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Thursday, April 22, 2010

T3 - Maslow's Hierarchy of Needs - Esteem Needs

Now we're getting into the upper levels of needs according to Maslow. (If you missed the first three levels, click on the following to access them: Basic Needs, Safety Needs, and Social Needs.)

Aretha can sing it better than I can type it....so here's what Maslow's fourth level in his pyramid is all about:



People want to be respected, esteemed by others. This type of external respect is the lower order of Esteem Needs. You might say this is the need for status, recognition and prestige. We want to be valued and accepted by others. This could come in the form of attention, reputation, dignity, and even dominance over others. A person can be famous or have national/international glory, but both require the opinions of others (the public) to make them so.

This is considered a "lower" need because it's based on the opinions of others and it's not intrinsic to yourself. This kind of esteem can come and go, and can certainly be lost. Just ask Tiger Woods.

A higher order Esteem Need is to have internal self-respect and self-esteem. This is when we want to feel that we've contributed something worthwhile, something of value. To have inner strength, competence, mastery, independence, freedom, and self-confidence. Something that we do--activities, club, our jobs, or hobbies--or something we live through and experience gives us this feeling of contribution and competency.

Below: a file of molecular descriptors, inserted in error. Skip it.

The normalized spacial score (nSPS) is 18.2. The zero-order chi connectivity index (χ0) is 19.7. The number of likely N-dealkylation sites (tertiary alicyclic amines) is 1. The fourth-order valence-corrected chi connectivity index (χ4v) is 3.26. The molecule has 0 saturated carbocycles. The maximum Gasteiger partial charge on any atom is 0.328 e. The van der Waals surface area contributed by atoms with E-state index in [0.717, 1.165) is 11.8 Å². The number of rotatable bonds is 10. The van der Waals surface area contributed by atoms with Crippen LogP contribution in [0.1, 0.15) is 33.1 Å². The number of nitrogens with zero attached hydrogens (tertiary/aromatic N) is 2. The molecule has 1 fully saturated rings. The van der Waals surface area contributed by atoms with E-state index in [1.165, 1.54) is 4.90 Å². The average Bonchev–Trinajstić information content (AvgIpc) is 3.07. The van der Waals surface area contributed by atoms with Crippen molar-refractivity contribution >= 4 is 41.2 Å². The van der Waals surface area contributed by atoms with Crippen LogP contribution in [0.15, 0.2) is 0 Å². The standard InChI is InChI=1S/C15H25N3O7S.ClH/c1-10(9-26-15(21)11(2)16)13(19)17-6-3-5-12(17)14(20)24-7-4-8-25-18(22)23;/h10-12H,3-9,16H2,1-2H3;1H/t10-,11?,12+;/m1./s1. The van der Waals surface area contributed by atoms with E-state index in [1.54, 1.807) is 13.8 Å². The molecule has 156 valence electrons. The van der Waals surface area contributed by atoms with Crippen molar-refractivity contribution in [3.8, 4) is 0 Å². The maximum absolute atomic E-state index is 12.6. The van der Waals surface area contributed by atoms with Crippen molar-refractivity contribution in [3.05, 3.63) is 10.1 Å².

This is a "higher" level because the idea is once you respect yourself, it's harder to lose that respect.

These two levels of Esteem Needs aren't a package deal. You can have one and not have the other. A character who has low self-esteem will not be able to improve their view of themselves by receiving accolades and fame. A narcissist would think highly of themselves, but wouldn't have the external esteem to go with it because let's face it. Who really likes narcissists?

When this need isn't met, a person or character could have low self-esteem or an inferiority complex. Helplessness, depression, or emotional weakness can also happen if these needs are deprived of realization.

Q4U: Have you ever thought about the two types of respect needs? Internal v. external? Lots of plots revolve around this particular Need on Maslow's pyramid. Is yours one of them?

Wordle: signature

7 comments:

Adventures in Children's Publishing said...

Fantastic post! I like to work with two levels of need for my protag--the thing she thinks she needs (an external need, usually) and the thing she doesn't realize she needs (an internal need). Then she can sacrifice the external need and still come away with a win. Love it when characters drive the plot!

Jeannie Campbell, LMFT said...

thanks so much! internal and external goals/motivations are always a great way to move plots forward. who knew Maslow was on to great fiction writing craft? :)

Bob West said...

I enjoyed your blog. Very insightful
Here's one you might appreciate
God Bless, bob West
http://westbob.blogspot.com/2010/04/line-upon-line.html

THE OLD GEEZER said...

Hello, my name is Ron

I'm a Christian blogger and I found your profile on another blog that I follow. I added myself to follow your blog. You are more than welcome to visit my blog and become a follower if you want to.

God Bless You

Jeannie Campbell, LMFT said...

thanks for stopping by, bob and ron!

Ee Leen Lee said...

conflict arises when different needs clash. And conflict, as we all know, is the basis for any story.

Ee Leen Lee said...

hi again, thanks for visiting my blog and following me

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Both comments and questions are welcome. I hope you enjoyed your time on the couch today.